Los Angeles Teachers Vote To Move Strike Date to May 15
Teachers in the nation's second-largest school district were scheduled to strike May 15, instead of later this month as originally intended, under a unanimous vote last week by the House of Representatives of the United Teachers of Los Angeles.
The union's decision to move up the strike from its initial May 30 date followed an announcement by Superintendent of Schools Leonard M. Britton that he would withhold the May paychecks of any teachers who did not turn in their end-of-the-year grades for students by the beginning of this week.
Mr. Britton also warned teachers that their fringe benefits would not be covered by the district if they struck while on a "no pay" status.
A union spokesman described the the school chief's action as "an ultimatum" that had virtually guaranteed a strike.
Mr. Britton made his decision to move up the deadline for grades without consulting the school board, which has been sharply divided over the negotiation of a new teacher contract.
Late last week, school-board members and the superintendent were meeting in a closed-door session, trying to avert a walkout that both sides agreed could prevent students from graduating or being promoted to the next grade.
Informal discussions between the presidents of the union and the school board had not resulted in any progress by late last Thursday.
School Board's Plan
At a meeting last week, members of the Los Angeles Board of Education approved a four-point plan that eventually would enable some teachers to earn as much as or more than administrators with the same credentials, education, and experience.
Under the plan proposed by a board member, Jackie Goldberg, the district would commit itself to establishing one salary schedule for both teachers and administrators. The district now has separate pay scales for the two groups that enable administrators to earn substantially more.
The plan directs Mr. Britton to establish a broad-based task force that would report back to the board no later than July 1, 1990, on ways to develop and implement a single scale.
The proposal also directs the superintendent to come up with new career options for teachers that would enable them to assume more responsibilities at higher pay without leaving the classroom.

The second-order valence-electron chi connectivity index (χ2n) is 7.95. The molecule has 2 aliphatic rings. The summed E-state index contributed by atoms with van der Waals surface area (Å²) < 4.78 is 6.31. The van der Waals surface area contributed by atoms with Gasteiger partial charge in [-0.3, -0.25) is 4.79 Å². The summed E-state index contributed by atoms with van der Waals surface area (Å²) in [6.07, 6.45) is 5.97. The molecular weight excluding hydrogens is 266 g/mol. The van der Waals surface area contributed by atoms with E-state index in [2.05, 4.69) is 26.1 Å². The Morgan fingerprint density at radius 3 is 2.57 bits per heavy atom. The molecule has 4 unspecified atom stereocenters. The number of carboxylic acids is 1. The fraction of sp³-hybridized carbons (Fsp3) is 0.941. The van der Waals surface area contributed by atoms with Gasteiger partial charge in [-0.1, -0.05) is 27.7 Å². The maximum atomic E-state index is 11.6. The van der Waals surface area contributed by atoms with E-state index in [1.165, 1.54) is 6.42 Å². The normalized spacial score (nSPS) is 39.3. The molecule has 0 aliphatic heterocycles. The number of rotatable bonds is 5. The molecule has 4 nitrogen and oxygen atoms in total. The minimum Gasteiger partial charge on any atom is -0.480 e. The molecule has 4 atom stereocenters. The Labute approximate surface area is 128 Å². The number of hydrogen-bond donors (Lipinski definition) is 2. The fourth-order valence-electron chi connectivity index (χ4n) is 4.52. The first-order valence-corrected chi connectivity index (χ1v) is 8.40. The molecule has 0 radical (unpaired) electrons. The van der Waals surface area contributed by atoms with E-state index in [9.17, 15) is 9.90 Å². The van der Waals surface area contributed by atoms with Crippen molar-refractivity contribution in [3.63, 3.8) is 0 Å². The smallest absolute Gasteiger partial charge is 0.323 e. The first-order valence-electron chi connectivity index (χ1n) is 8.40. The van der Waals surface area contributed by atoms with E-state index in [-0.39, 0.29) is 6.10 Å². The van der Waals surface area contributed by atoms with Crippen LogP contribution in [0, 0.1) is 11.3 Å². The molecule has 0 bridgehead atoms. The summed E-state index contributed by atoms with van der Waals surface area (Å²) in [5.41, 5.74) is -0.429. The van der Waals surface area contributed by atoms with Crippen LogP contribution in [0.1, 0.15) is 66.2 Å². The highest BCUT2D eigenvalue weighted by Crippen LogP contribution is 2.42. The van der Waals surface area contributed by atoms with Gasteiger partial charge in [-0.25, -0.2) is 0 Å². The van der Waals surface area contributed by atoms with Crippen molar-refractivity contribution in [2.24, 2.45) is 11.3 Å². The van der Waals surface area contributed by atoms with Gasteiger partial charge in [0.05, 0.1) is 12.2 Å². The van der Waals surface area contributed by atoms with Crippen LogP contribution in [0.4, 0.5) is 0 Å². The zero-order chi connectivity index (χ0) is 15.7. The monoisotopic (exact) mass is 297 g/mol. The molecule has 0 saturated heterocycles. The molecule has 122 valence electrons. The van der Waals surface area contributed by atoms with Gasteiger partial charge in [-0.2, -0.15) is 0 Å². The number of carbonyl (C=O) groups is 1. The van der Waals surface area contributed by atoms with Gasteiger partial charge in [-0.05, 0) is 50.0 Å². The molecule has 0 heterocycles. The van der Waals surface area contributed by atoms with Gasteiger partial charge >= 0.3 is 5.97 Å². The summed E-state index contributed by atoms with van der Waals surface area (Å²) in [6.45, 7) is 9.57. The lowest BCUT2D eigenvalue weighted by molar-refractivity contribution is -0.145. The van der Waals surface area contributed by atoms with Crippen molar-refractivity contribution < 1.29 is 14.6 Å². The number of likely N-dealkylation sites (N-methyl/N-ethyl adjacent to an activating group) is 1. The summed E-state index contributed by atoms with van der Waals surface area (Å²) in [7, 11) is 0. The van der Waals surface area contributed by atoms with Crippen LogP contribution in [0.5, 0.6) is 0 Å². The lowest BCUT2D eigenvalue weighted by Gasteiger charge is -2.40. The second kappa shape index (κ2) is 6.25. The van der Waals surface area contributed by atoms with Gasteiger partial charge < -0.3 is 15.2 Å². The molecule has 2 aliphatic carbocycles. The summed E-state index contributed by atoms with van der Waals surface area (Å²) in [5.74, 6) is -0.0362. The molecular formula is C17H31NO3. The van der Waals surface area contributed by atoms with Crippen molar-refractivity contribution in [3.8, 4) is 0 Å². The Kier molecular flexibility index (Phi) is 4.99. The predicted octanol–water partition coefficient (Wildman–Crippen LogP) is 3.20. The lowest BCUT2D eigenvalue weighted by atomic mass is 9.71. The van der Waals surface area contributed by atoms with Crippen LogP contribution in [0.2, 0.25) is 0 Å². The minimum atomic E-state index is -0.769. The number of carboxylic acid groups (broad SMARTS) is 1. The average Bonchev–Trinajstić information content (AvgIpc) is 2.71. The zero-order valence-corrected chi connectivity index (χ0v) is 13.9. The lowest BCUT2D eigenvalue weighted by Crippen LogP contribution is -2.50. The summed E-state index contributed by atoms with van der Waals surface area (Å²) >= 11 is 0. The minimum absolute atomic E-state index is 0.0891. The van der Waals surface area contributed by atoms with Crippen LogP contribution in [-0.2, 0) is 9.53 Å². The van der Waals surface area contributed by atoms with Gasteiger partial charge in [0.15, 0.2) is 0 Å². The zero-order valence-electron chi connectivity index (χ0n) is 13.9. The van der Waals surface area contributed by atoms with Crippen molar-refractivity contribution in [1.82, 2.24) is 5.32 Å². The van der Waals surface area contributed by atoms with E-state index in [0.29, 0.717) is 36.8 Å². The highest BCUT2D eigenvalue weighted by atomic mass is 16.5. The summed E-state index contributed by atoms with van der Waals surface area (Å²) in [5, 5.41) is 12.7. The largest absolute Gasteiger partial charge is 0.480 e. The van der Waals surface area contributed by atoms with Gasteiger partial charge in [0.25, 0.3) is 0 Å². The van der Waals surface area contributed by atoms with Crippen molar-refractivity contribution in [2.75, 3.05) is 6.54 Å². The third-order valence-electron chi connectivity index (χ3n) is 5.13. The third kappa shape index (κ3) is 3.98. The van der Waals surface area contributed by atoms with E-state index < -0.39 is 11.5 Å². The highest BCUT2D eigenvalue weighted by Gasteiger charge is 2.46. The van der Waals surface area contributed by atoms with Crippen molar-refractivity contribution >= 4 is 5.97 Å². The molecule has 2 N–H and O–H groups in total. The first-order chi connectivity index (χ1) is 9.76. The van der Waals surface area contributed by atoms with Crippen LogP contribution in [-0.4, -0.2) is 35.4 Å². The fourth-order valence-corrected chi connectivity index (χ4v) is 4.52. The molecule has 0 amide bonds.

According to the proposal, teachers who participated in such career options would be paid at rates equal to or higher than those of administrative personnel.
The proposal also requires all administrators with teaching credenel15ltials to do at least some teaching on a limited, but regular, basis.
Under the plan, school-based administrators would be required to teach at least one course one semester every other school year. Other certified administrators would be required to teach at least 45 hours every other year.
Don Schrack, a union spokesman, said the proposals were a "great move forward," but were not sufficient to prevent a strike. The union has demanded a 21 percent pay raise for teachers over two years. (See Education Week, May 3, 1989)
The district recently improved its salary offer to 21.5 percent over three years, when it learned that a state tax windfall and additional lottery revenues could bring in at least $45 million in new funds this year. That offer was rejected by the union.
Also at issue are the elimination of playground duty for elementary teachers and the provision of a pre4paration period; the return of docked pay to teachers who have refused to perform nonteaching duties since the beginning of the school year; and the make-up of new decisionmaking teams at the school site.
District officials last week said they were preparing to bring in substitute and retired teachers and certified administrators to fill in for striking teachers in the event of a walkout. The school year is scheduled to run until June 23.
Legality of Strike
Whether the Los Angeles teachers technically are allowed to strike this week without putting themselves in legal jeopardy remains unclear.
A report by an independent fact-finder on the negotiations was due to be issued in the middle of this week. Technically, a strike might not be legal until that report is made public.
But an official with the state's Public Employment Relations Board said that body would take no action on the legality of the strike unless the district requested injunctive relief.